Could Donald Trump drop out of the presidential race? It seems doubtful that his ego would permit him to slink away like the World’s Biggest Loser. But Republicans are reportedly preparing for the possibility of replacing him with another candidate, in the unlikely event that happens. ABC News reports that party rules stipulate that, if Trump voluntarily exits the race, the 168 members of the Republican National Committee would pick a replacement.
Here’s the problem: Balloting deadlines in key states might make replacing his name with another candidate’s name on the ballot into a massive logistical nightmare.
For instance, in order for Republicans to replace Trump’s name in Ohio — which is all but certainly a must-win state for the GOP — Trump might have to quit and be replaced by the RNC within the next five days. That’s right — five days.
The deadline for major and minor parties to submit names for the ballot in Ohio is August 10th, according to a spokesman for the Ohio Secretary of State’s office. That’s five days away.
Now, it’s possible that Republicans could get a replacement name on the ballot in Ohio if Trump quits and gets replaced after that date. But here it gets very complicated. Joshua Eck, a spokesman for Ohio Secretary of State Jon Husted, tells me that Ohio law does not provide for a process by which a replacement presidential candidate can be added to the ballot after that date — but it does not preclude that from happening, either.
“Ohio law is silent on replacing presidential candidates on the ballot,” Eck tells me.
What this means is that if Trump were to quit and be replaced at some point later than five days from now, the battle over whether the replacement name could be added to the ballot in Ohio would very likely go to the courts, and would be decided there.
Another possibility at this point would be that the Ohio state legislature could pass a law making it possible to allow the Republican Party to add a replacement name to the ballot after the deadline, election law expert Rick Hasen tells me.
“State legislatures have very broad powers to set election laws in presidential elections, and I would expect the Republican-dominated Ohio legislature to do what they need to do in order to deal with this,” Hasen says. “But Hillary Clinton supporters would likely challenge this, too, in court. So if this deadline has passed, there’s no question this issue will end up in court no matter what.”
As an added wrinkle, Eck also tells me that military voters from Ohio will begin casting their ballots in around 50 days.
Or take Pennsylvania. A spokesperson for the Pennsylvania Department of State emails me this:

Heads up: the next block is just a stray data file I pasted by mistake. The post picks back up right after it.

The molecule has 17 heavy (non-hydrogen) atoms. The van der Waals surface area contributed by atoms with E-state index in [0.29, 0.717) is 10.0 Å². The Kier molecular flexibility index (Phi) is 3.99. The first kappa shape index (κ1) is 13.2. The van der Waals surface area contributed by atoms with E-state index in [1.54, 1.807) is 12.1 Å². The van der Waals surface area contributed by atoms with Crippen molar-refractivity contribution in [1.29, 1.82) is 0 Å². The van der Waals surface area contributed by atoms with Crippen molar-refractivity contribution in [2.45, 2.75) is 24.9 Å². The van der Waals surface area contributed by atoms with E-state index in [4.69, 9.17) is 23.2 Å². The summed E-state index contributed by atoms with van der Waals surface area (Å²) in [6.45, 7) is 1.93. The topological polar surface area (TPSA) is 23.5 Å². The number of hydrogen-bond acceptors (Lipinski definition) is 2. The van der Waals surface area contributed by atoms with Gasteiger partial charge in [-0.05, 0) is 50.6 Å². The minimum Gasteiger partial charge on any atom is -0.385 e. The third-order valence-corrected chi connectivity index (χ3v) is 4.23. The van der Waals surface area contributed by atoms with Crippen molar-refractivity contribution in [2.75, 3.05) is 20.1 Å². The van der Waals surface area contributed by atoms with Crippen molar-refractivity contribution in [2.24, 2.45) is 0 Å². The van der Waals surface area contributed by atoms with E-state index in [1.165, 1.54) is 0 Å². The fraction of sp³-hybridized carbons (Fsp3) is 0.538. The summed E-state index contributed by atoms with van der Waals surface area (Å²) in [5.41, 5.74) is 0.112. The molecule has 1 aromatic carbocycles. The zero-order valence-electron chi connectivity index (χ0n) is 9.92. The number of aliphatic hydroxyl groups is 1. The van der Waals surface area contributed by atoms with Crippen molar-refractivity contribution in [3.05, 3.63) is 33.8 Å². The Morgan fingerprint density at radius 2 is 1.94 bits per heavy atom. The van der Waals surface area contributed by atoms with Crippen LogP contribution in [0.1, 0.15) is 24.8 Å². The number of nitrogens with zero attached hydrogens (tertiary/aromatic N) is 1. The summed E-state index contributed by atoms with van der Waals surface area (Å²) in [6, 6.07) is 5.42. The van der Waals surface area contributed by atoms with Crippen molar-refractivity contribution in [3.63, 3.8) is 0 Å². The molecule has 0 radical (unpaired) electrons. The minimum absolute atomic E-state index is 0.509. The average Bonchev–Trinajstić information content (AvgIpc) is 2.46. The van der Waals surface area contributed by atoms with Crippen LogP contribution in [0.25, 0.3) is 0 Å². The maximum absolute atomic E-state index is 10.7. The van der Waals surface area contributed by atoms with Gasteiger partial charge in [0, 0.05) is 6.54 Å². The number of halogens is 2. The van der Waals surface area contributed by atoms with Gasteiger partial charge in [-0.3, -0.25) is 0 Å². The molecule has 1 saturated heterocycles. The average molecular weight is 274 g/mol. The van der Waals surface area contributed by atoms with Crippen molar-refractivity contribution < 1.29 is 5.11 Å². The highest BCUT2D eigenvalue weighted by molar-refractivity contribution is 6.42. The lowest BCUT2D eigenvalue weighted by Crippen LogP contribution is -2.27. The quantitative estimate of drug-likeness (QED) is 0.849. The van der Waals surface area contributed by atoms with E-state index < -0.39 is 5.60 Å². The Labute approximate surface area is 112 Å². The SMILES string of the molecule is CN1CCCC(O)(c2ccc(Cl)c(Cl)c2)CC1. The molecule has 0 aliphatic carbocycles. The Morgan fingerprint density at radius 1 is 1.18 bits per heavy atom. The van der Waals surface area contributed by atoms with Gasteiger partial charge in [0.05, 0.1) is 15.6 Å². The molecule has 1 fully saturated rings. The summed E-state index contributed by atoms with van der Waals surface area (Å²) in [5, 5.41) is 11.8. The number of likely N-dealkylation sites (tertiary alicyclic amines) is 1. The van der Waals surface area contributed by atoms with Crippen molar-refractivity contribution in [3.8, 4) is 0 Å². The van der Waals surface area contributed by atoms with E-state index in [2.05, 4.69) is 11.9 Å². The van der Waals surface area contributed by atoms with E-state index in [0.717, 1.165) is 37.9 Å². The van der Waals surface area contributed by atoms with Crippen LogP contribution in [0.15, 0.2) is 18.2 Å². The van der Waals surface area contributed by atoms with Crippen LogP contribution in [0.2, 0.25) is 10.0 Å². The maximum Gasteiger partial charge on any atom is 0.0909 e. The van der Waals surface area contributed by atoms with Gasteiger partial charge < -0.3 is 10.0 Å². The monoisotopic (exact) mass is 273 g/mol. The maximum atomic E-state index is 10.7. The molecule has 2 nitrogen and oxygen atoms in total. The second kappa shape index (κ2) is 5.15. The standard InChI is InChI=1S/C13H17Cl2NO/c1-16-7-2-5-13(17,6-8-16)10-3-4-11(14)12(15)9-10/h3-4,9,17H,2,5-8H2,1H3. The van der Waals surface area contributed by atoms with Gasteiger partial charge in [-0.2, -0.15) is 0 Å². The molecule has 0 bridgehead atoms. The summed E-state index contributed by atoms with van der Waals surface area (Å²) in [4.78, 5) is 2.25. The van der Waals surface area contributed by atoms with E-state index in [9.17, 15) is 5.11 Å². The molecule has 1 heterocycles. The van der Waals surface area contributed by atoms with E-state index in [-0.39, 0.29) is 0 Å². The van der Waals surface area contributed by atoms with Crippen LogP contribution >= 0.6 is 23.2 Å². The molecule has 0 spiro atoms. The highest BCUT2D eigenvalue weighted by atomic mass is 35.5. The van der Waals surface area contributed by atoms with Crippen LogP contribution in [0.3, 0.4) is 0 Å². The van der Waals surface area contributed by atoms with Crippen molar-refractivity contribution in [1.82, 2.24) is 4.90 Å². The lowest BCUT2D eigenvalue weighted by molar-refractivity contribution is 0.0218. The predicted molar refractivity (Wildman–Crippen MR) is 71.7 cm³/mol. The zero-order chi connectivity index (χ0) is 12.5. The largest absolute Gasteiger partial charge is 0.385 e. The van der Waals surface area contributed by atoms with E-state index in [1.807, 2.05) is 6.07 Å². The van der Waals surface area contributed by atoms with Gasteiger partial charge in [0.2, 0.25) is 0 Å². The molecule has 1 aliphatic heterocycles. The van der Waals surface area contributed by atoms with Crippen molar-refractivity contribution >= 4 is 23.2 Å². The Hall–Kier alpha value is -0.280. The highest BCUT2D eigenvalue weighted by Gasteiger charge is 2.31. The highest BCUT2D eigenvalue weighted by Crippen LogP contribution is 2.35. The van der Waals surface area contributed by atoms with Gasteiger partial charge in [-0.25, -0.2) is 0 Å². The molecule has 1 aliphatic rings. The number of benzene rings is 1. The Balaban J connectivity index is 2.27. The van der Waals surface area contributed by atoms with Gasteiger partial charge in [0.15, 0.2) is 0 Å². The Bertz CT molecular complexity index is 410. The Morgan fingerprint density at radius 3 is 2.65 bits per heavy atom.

August 15th is the last day for candidates who were nominated at the primary election to withdraw from the ballot. The Department of State’s Election Bureau will prepare paperwork for the party, which consists of a letter and a substitution nomination certificate. The deadline for major parties to file substitution paperwork is August 25th.
That’s 10 and 20 days away, in which time Trump would have to quit and be replaced by the RNC. Of course, it’s possible that Republicans could go to court after that date and still get a replacement on the ballot.
The bulk of the dates for certifying the names of major party presidential candidates are in August and September — 35 states in total. The GOP, then, would have until about mid-August to find a replacement nominee and still be able to get his or her name on the ballot in enough states to be competitive in November.
For example, if Trump dropped out in late August, his name would already be certified to appear as the Republican candidate for president in at least 18 states. If he dropped out in September, that number could rise to more than 30 states. The Republican Party would have few options available to it, at this point, to remove Trump’s name and replace it with their new nominee. They would likely have to look to the courts.
This is why Politico’s Anna Palmer reports that Republicans privately say Trump quitting would create a huge quagmire. “Republicans could be forced to wage state-by-state legal battles to get a new candidate on the ballot,” Palmer writes, adding: “That would be a time-consuming and expensive exercise for the RNC.”
There’s one last permutation, and this one is really out there. Josh Putnam, a political scientist and expert in election rules, tells me that one possibility is that Trump, having quit, could still have his name on the ballot in many states even as his replacement campaigns in his place. Voters would select Trump, while actually intending to select his replacement, after which the electors from each state would also vote for his replacement.
“While voters will be voting for the presidential candidates, they are actually electing electors to participate in the electoral college,” Putnam says. “If a slate of Republican electors is elected in a state, then they could vote for the replacement candidate should Trump drop out of the race after the deadlines above.”
It’s hard to overstate what a mess that would make, though. It would have to be communicated to millions of voters that they should cast a vote for Trump in the knowledge that they are actually picking his replacement.
The bottom line is that it’s possible Trump could quit and be replaced. But unless it happens very quickly, it’s likely to create a profound logistical nightmare for Republicans, one that would hit them just when they’re trying to ramp up a replacement presidential campaign, even as the race is entering its frenzied home stretch — and all in service of a likely loss in any case.